This plan is centred on three pillars – improving farming’s productive efficiency, enabling more food to be produced with fewer inputs, boosting carbon storage in soils and vegetation and increasing production of renewable energy.
NFU president Minette Batters said: "British farmers aspire to be producing the most climate friendly food in the world.
“We mean what we say about delivering against our net zero aspiration and we have a sense of urgency for what is needed to achieve it.
“I am also very clear that we can deliver on our commitment to net zero while retaining, if not growing, our agricultural capacity.
“We must avoid anything which undermines UK food production and merely exports our greenhouse gas emissions to other parts of the world.”
The past few years have seen several products banned by the EU, including neonicotinoids, diquat, thiram and pymetrozine.
A UK ban on metaldehyde in December 2018 was only overturned by the High Court after Chiltern Farm Chemicals lodged a legal challenge.
And in other EU countries, such as Austria and Germany, glyphosate is next in line to be taken off the market.
But there may be an opportunity with Brexit to move to a more risk-based approach to crop protection.
Crop Protection Association said: “Simply aligning the UK to EU rules would perpetuate known problems, which are likely to deteriorate further without UK participation.
“We are calling for 'Managed Divergence', whereby existing regulatory approaches and environmental standards will be maintained and new developments monitored and implemented accordingly.”
The drive to get people to eat less meat shows no sign of slowing, and is only likely to accelerate in the 2020s.
Henry Dimbleby, the man charged with heading up the Government’s Food Strategy, has already said his team are considering the ‘issue of meat’.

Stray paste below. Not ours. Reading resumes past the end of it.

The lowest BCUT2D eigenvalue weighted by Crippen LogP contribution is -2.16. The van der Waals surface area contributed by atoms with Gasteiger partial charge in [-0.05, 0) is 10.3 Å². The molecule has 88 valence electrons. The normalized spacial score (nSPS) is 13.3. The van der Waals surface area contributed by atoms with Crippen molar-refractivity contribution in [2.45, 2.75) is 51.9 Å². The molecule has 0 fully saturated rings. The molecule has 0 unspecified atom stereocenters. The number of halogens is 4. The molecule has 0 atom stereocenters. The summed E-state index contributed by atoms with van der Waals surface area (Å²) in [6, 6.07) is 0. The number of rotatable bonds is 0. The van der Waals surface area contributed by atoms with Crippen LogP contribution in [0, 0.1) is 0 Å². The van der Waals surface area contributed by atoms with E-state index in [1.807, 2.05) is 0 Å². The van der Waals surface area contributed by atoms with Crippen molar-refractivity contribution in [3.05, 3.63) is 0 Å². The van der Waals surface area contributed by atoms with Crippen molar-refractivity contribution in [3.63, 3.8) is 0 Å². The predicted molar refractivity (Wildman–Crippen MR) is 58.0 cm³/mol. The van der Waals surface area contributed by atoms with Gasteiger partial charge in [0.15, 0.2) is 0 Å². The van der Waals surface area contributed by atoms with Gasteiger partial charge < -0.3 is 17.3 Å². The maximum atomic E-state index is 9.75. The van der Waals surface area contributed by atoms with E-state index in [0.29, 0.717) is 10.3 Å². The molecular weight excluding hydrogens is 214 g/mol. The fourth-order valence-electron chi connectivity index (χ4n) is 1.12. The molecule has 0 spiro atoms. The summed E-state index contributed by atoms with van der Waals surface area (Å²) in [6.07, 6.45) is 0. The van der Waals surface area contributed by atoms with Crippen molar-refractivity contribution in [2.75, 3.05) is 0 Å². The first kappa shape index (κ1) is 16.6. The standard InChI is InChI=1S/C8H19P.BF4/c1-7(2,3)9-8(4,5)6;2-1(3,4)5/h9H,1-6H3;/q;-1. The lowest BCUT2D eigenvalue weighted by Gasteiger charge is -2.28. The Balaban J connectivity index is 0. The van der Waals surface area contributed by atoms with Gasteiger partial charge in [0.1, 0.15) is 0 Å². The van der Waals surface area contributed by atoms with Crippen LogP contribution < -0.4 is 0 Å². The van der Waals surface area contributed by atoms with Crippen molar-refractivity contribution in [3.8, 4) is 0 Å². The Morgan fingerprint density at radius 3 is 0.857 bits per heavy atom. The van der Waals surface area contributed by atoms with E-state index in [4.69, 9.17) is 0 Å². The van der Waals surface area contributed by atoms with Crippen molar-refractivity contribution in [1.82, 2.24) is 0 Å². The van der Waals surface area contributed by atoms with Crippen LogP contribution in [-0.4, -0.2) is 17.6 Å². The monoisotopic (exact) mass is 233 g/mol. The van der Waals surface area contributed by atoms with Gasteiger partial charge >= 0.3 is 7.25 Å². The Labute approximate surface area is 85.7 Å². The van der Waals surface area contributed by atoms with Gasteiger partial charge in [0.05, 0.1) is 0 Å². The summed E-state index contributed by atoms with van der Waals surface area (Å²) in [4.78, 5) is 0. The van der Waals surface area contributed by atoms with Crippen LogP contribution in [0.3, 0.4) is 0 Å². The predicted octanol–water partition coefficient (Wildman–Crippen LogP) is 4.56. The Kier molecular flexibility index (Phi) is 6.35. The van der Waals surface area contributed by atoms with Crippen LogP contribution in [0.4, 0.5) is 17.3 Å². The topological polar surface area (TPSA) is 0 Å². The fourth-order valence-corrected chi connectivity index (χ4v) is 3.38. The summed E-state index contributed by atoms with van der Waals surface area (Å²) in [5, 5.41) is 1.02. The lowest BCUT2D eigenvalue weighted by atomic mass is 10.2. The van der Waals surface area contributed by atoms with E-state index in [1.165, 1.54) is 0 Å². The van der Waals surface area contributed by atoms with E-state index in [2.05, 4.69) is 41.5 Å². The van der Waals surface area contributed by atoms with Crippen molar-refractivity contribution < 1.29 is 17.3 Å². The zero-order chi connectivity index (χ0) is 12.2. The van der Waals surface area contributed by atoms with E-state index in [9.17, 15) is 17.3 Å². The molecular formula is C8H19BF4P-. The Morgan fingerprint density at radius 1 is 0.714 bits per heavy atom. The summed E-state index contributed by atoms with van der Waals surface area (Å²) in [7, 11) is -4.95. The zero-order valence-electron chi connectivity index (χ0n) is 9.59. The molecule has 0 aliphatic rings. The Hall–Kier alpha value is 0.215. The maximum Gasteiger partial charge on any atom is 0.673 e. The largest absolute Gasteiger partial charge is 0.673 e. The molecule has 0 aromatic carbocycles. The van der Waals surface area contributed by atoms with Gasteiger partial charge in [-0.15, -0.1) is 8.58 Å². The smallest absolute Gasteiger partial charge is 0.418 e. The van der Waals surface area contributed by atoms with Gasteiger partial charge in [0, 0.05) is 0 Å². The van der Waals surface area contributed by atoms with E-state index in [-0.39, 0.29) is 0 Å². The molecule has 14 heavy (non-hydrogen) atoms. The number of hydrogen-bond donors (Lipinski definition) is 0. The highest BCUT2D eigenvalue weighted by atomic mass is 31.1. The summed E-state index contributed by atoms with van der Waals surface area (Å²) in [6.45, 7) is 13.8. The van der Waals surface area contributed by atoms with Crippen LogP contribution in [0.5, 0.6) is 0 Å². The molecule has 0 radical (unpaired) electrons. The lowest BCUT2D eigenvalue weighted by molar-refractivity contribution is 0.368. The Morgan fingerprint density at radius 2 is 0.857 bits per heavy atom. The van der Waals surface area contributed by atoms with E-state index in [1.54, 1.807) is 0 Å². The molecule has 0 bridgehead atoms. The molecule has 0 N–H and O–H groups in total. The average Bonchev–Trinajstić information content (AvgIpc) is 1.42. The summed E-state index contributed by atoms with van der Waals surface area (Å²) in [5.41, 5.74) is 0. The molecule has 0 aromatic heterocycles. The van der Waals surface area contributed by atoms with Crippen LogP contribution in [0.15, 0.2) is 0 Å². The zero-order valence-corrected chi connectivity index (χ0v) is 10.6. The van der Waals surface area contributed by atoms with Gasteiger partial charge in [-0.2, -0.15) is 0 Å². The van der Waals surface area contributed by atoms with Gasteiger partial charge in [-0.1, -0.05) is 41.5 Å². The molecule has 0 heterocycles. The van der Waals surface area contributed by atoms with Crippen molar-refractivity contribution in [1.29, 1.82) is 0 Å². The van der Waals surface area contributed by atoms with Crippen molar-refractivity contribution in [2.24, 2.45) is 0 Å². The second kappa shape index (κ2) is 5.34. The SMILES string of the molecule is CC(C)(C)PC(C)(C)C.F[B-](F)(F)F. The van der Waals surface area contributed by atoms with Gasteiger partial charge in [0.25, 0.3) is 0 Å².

Reports such as EAT Lancet, which suggested drastically cutting meat consumption and was rubbished by industry bodies, will be used to shape future food policies.
And supermarket giant Tesco has pledged to ‘play its part’ in reducing meat consumption.
Nathan Ward, business unit director of meat, fish and poultry at Kantar, said: “As a nation, our diets are changing, but while meat consumption has come under the spotlight, the number of shoppers buying meat annually is not declining to the level some might expect.
“One of the changes we have seen is consumers adopting a flexitarian approach, eating a mix of vegetables, fish and meat.”
The plan to move away from direct support will make the need to tackle supply chain issues even more urgent over the next decade.
The new Agriculture Bill presented to Parliament does contain some measures to deal with these issues, such as allowing the Government to regulate contracts between farmers and first purchasers like processors and abattoirs.
Conservative Ministers have, however, so far refused to listen to industry calls for the Groceries Code Adjudicator’s (GCA) remit to be extended.
Tenant Farmers’ Association chief executive George Dunn said: “Retail and food service supply chains need strong regulation to ensure fair treatment of primary producers.
“Indications from the outgoing GCA that her role could continue on a part-time basis because of the successes she has achieved are at best premature and at worst naive.
“By including supply chain measures in the previous Agriculture Bill, the Government has recognised the need for a widening and deepening of the regulatory framework.
“We need a full-time adjudicator doing a full-time job across the whole of the retail and food service supply chains from farm to fork.”